We are hosting a game night at my house next weekend. Actually, my husband and I and another couple are hosting the game night as a benefit for our church. Interested participants pay money to come to our house to eat, drink, and play games.
I visited my parents last weekend, and since they are big game players themselves, I sought their advice on which games we should play. They suggested that because we have kind of an odd number of players, 10, which, while not literally odd, is odd for 4 or 8 player card games, we should opt for “team” games. Besides, a team game makes for a lot more action and laughs, which is good when you are playing with a somewhat random group of people. First, we agreed on the all-time side-splittingly funny game, “Pictionary”. Even my mother-in-law, who is part of the “I don’t play games” contingent, loved playing Pictionary over the holidays with us.
We then moved on to other ideas: Family Feud, Catchphrase, Scattergories. Finally: Trivial Pursuit. Who doesn’t love Trivial Pursuit? My early married life was spent playing that game for hours. And then, quick as it caught on, it suddenly sputtered out. I’m sure I’ve given it away in one of my basement storage purges.
Now I was on a mission. I packed my mom up and we headed to the Goodwill in their town to find Trivial Pursuit. We in fact found many versions: 80’s, Book Lovers, even Disney. I wanted a basic version, which I located. I thought it wise to open the game and peruse the cards, making sure they were not too outdated with questions about the USSR or Cindy Crawford. By now my mom, having grown tired of the search, had plopped herself down on the dusty plaid couch for sale in the Goodwill “showroom”. I sat down next to her, carefully untaped the box, and handed her a few cards to inspect. I took my own stack.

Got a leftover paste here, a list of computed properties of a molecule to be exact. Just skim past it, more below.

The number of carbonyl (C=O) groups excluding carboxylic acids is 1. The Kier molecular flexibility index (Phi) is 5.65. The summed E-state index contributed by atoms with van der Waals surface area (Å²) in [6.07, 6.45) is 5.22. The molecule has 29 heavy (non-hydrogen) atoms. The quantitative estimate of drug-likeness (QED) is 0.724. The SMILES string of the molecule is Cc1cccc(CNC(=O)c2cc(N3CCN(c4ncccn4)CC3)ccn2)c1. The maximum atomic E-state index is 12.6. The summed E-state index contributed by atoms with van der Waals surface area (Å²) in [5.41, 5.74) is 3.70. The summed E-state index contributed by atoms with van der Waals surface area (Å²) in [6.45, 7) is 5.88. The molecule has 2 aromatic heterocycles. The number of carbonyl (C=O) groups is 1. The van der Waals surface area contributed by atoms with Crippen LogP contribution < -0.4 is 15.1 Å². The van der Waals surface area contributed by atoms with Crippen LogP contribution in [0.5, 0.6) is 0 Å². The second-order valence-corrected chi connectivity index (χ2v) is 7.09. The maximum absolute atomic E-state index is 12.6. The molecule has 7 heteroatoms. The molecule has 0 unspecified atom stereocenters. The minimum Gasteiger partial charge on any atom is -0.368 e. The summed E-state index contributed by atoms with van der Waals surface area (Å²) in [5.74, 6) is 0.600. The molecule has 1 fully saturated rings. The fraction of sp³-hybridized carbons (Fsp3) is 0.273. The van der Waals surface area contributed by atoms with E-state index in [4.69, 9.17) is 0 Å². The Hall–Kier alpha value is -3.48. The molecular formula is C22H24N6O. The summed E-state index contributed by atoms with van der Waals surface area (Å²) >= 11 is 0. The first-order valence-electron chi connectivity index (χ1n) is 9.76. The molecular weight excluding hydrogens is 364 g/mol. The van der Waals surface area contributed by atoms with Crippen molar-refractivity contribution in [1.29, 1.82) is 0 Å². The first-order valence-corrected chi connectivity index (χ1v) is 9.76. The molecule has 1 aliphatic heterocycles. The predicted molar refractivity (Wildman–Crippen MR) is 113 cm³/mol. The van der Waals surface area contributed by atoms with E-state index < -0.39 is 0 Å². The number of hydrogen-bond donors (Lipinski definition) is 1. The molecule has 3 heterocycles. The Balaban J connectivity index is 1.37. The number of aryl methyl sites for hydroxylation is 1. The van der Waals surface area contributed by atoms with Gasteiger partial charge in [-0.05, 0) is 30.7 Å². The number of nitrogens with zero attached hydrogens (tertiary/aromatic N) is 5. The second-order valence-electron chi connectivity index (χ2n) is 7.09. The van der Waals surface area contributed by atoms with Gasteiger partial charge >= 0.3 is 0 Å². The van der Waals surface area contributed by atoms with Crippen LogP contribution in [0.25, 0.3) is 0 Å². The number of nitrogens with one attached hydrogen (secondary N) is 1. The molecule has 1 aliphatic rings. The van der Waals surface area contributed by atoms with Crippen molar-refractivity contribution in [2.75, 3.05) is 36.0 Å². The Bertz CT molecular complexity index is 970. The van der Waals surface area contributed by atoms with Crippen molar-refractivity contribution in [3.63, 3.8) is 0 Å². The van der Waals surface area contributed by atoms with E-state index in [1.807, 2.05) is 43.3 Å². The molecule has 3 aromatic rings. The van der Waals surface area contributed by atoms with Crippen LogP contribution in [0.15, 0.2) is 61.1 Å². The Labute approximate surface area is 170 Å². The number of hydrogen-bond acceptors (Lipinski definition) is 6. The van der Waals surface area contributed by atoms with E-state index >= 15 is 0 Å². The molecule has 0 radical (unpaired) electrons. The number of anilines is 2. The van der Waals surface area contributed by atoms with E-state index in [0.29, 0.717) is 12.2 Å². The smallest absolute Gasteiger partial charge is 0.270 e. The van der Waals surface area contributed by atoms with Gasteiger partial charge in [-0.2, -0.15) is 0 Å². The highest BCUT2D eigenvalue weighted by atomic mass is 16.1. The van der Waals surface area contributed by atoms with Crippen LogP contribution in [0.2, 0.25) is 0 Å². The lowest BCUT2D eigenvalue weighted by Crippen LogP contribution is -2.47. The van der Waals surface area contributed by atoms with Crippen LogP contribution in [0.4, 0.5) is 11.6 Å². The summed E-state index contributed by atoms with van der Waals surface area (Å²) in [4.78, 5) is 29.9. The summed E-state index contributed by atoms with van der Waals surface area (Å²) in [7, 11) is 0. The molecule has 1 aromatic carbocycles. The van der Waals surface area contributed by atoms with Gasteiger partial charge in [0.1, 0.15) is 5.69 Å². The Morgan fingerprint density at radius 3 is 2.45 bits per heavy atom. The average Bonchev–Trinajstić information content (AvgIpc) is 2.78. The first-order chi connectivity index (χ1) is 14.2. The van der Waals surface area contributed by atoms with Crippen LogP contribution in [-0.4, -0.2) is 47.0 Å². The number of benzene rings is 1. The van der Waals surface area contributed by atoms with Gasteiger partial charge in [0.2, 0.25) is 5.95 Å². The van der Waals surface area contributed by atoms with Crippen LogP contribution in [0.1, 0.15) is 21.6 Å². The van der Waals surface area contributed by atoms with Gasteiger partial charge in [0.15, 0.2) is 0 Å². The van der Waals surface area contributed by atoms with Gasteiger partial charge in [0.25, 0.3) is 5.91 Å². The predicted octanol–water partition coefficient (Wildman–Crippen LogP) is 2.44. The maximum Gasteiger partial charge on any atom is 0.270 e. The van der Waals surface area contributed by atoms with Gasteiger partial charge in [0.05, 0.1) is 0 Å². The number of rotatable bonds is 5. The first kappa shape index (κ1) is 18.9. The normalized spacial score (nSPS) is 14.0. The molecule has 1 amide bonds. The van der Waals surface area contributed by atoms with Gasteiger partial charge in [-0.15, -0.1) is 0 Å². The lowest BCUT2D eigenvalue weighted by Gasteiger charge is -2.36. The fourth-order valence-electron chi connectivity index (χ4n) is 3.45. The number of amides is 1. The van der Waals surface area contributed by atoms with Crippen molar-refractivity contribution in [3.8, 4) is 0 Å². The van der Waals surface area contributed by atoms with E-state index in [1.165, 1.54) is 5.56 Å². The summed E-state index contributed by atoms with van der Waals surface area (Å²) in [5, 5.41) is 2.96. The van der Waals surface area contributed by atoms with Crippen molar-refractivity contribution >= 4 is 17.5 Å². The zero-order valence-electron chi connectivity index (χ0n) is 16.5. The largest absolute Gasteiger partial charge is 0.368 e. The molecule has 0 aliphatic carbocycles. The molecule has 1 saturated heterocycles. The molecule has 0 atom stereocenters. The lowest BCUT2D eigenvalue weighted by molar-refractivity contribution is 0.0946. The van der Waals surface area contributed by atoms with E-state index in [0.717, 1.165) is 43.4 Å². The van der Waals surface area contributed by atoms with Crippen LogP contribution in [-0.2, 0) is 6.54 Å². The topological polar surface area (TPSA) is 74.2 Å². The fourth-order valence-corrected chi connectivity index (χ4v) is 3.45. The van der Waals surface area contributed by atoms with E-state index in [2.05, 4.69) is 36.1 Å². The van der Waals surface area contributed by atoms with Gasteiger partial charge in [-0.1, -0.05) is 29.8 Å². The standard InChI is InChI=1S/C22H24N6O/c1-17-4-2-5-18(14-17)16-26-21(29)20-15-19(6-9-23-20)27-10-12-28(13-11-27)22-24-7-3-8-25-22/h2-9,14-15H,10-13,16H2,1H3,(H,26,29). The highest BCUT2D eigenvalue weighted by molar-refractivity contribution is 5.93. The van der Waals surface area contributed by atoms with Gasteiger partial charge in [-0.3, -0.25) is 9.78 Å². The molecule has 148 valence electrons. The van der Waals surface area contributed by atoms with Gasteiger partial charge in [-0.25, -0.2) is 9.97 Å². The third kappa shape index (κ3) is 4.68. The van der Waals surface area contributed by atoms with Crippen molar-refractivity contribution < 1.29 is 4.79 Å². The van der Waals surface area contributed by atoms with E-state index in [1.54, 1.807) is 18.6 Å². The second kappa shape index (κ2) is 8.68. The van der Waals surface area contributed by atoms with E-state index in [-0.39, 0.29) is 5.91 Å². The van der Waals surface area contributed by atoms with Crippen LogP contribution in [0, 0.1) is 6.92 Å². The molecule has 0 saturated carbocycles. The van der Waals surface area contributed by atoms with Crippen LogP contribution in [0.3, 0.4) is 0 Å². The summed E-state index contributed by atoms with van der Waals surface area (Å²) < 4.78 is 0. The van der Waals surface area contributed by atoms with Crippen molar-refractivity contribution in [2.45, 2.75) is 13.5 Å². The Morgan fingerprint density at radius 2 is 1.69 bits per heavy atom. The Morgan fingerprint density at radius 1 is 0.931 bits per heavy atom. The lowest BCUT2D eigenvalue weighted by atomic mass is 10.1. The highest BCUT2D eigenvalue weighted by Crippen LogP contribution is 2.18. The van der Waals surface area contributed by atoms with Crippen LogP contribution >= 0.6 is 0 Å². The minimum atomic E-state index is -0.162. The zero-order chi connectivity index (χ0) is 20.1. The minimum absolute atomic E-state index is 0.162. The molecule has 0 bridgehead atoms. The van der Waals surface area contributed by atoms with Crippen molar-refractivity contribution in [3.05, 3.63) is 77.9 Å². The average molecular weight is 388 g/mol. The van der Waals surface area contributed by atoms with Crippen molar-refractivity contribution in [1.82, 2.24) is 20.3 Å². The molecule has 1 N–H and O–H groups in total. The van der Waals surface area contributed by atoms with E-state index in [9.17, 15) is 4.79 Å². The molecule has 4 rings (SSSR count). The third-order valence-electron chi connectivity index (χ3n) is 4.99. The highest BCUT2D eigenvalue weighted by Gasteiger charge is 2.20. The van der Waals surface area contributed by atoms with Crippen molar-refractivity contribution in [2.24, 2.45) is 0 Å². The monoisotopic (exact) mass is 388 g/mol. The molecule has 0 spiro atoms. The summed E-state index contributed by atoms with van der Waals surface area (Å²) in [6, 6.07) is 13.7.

She hemmed and hawed and said she was sure I could answer the questions; she sure couldn’t. I looked at mine; I could not answer a single one. Ready for the first one? “Chopin calls Edna Pontellier an ‘American woman’. What ethnic adjective describes Edna’s husband?” Answer: “Creole”. Huh? Next: “What’s the reason the narrator of ‘The Yellow Wall Paper’ gives to explain why she and her husband could rent their summer house so cheaply?” If you know the answer, (because it is haunted), I don’t want to hear about it. How about: “What was the year of Dickinson’s greatest productivity (almost 400 poems)? It was the same year Fleming would have fought at Chancellorsville.” Who? Where? Again, if you know the answer (1863), you do not need to tell me.
My mother and I were dumbstruck. And I do mean that quite literally; dumbstruck, as in struck dumb. In fact, after switching cards back and forth, we decided that either a) the questions were much harder than we remembered, or b) we are getting dumber. Let’s go with “a”. But I swear I was able to answer at least a few of the questions in my younger days! Or did my husband, who, as my mother-in-law declares, “knows everything” (and she is mostly right, except when it comes to the all-important category of “pop culture”), just carry me along?
In the end, I decided to order the “Family Edition” of Trivial Pursuit. This edition contains cards that are suitable for both adults and children. And I am not too proud to be the one that chooses to answer the children’s questions.
But, having just received the game in the mail, I can now share a sample of the kids’ questions: 1. Who is the “Big Red Dog?” Duh. Clifford, of course. 2. How many degrees in a circle? Come on. 360. And which of these would you not find on a Hawaiian pizza, pineapple, tuna, or ham? Really? Do I really have to say “tuna”?
Honestly, there must be a happy medium. Not too hard, not too easy, something just right. Maybe my mom and I had the “Genius edition”. Or maybe I happened to pick up the deck that the previous owner had put into a “these-are-impossible-to-answer” pile. That must be it.
In any case, I’ve now started a not-so-trivial pursuit to find the perfect game, one that is a little bit challenging, yet doesn't leave me dumbstruck.
See you at Goodwill.